Monday, September 05, 2005

A Super Super

(For any of you who don't know this, a super is a box that a beekeeper puts on a hive to store honey or expand the brood nest.)

I've been off at the beach for memorial day weekend and inspected my bees yesterday but, I couldn't get onto the internet untill today. Unfortunettly, I didn't take any pictures but it was probably the best inspection I've ever carried out.
Yesterday was sunny, not a cloud in the sky, and it had been two weeks since I opened the hive, so I decided to try for an inspection. I lit the smoker and did everything as usuall. I used my hivetool to crack open one side of the cover to blow some smoke in, then, I lifted the cover thinking it would come off as usuall. I strained as hard as I could and the entire hive came up. It had to of weighed over 60 pounds! Anyways, I used my hive tool and scraped enough propolis off to pull off the cover. I was half expecting that the bees hadn't done anything with the super I put on then a few weeks ago. I was wrong, and noticed that the second I took off the cover. There were actually hundreds of bees in that super, unlike the usuall one or two dozen.
I pulled up the first frame and it wasn't drawn at all. Then, the second and it was about half drawn and so was every frame after that. Once the cells were drawn ,however, instead of being filled with brood like I thought they would they were filled with ripening nectar. I think this is a sure sign that the bees have changed their focus from horrezontal brood nest expansion to vertical honey storage.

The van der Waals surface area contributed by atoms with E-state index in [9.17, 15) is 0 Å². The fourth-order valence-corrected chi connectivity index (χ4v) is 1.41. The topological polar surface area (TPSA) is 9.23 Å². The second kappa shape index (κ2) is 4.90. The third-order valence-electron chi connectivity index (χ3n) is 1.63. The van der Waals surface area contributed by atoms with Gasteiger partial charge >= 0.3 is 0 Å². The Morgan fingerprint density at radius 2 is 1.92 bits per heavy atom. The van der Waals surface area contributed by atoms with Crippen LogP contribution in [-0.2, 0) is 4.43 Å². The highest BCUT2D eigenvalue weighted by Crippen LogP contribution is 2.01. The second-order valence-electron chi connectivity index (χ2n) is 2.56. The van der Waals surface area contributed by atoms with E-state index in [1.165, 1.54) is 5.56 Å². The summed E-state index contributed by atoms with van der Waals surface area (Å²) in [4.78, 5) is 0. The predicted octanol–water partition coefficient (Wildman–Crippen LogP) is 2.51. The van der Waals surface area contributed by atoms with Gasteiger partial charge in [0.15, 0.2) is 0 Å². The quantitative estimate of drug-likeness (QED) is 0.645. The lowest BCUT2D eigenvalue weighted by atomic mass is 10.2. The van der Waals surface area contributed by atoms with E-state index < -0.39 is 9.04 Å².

After I was done with the super I had to lift it off to check on the brood chamber...easier said than done. Again, it was so propolized that I had to strain to pry the boxes apart. I lifted it up and it had to weigh at least 15 pounds. Not very heavy but, it's a start. I carved away the propolis and smoked the bees off of the ears of the frames. Lifted one up and it was picture perfect. There was about 1/3 of the frame at the top filled with capped honey, of which I sampled a few drops. There was also a solid brood nest core. I did some scraping of comb at the bottom of the frames and did another brood cut. No a single varroa and I didn't find any sacbrood. I saw plenty of eggs and young larvae so after checking four frames I figured I wouldn't disturb them anymore.

Again, this probably was the best inspection I've had in a long time. Not a single sting and none have gotten into my veil, yet. There wern't even any bees clinging onto my veil. There are usually about a dozen or so. This has again been a demonstration of how bees can change their moods by the weather.